Cool in their surprise, the elf-crew looked at him. The captain cleared his throat. Eyeing the sailcloth cloak, then deciding to ignore it, he said, “Pengolod of Lindon, now that you are here, we sail. Your luggage is battened by your berth. You may go below, if you wish it.”
Pengolod murmured, “Once we sail...”
He drifted to the railing when the boat’s moorings were loosed. His heart slowed to its normal pace as he felt the familiar, Elvish company and Elvish language, settle around him. As the journey began, he pocketed the coins, then stood where he could see the city and its lights, until Rómenna was receding, lost to the night, behind the warding island of Tol Uinen. The light of the tower there, the Calmindon, was the last sign of Rómenna to be seen.
When its light had gone, the elf-captain came to Pengolod. With the faintest hint of offended dignity, he noted, “There was no need to run. We were waiting for you.”
Pengolod could not have said, himself, why this made him laugh, instead of weep.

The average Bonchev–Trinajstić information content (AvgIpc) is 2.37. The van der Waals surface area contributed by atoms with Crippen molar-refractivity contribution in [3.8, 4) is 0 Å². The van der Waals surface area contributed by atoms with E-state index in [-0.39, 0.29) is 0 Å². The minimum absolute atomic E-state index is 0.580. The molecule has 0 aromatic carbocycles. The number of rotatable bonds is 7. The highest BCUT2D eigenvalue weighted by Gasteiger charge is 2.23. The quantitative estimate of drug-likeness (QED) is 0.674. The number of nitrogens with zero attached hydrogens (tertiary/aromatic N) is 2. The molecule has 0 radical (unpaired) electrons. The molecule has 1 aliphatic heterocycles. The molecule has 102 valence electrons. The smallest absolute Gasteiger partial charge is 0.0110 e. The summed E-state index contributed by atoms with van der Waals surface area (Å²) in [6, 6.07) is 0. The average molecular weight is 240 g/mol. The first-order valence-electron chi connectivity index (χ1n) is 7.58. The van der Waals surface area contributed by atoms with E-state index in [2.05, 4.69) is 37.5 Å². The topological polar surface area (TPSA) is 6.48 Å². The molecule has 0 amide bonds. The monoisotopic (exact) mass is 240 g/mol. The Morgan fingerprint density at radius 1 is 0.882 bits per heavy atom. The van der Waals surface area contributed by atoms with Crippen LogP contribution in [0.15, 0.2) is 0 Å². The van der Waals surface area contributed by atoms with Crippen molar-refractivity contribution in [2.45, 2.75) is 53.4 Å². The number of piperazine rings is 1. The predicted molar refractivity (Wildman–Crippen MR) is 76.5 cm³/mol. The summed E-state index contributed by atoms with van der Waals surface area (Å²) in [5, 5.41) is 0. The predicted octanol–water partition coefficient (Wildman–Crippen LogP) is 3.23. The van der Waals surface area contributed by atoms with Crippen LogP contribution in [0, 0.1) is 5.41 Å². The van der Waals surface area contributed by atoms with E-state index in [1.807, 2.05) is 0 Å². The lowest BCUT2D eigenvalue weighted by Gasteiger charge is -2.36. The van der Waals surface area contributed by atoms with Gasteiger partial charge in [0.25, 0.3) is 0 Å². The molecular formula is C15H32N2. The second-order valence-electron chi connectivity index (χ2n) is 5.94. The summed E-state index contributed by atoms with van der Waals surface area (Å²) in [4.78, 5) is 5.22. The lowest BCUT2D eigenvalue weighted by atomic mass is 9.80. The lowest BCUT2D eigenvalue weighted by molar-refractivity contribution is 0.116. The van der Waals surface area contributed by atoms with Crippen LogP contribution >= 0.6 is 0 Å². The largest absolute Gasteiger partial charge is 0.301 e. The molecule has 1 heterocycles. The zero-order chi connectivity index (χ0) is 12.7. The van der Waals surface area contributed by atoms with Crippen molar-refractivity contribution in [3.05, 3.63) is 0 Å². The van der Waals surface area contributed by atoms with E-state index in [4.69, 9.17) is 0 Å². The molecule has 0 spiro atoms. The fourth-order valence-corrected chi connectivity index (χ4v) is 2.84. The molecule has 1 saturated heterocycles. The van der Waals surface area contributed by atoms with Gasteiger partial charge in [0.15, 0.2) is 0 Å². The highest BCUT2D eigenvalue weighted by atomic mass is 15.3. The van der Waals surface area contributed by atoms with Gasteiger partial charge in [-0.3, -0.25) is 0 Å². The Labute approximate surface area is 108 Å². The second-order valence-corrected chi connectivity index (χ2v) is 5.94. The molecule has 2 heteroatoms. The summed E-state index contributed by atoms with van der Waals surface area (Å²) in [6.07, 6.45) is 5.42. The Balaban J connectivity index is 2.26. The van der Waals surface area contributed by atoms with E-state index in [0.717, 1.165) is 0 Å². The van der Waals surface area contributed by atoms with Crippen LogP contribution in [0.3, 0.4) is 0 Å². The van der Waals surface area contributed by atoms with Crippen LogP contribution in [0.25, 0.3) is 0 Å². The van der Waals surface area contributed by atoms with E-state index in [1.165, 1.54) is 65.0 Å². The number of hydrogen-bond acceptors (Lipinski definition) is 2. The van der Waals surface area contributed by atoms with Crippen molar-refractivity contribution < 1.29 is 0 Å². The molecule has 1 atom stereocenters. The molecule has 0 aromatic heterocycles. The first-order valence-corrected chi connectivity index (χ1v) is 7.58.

On Tol Eressea, in his study, Pengolod let the coins slide from his fingers, letting them jingle down into their bowl. He tapped his fingers on the burled wood of his work-table. He had ceased to long for Middle-Earth the moment he stepped on the quay of Tol Eressëa. Something about the place immediately resonated through his being, like a fair note of music, or the paths of childhood and their remembered beauty, renewed without diminishment or regret. There had been pleasures both gentle and vivid to follow, and reunions unimagined. But hearing of a mortal come to the shores of Elvenhome after so long stirred up his profound curiosity once more. Where were they, with that mortal? By now Pengolod was aching to have his story, to find out how Middle-Earth had changed since the last Elf had come to the isle.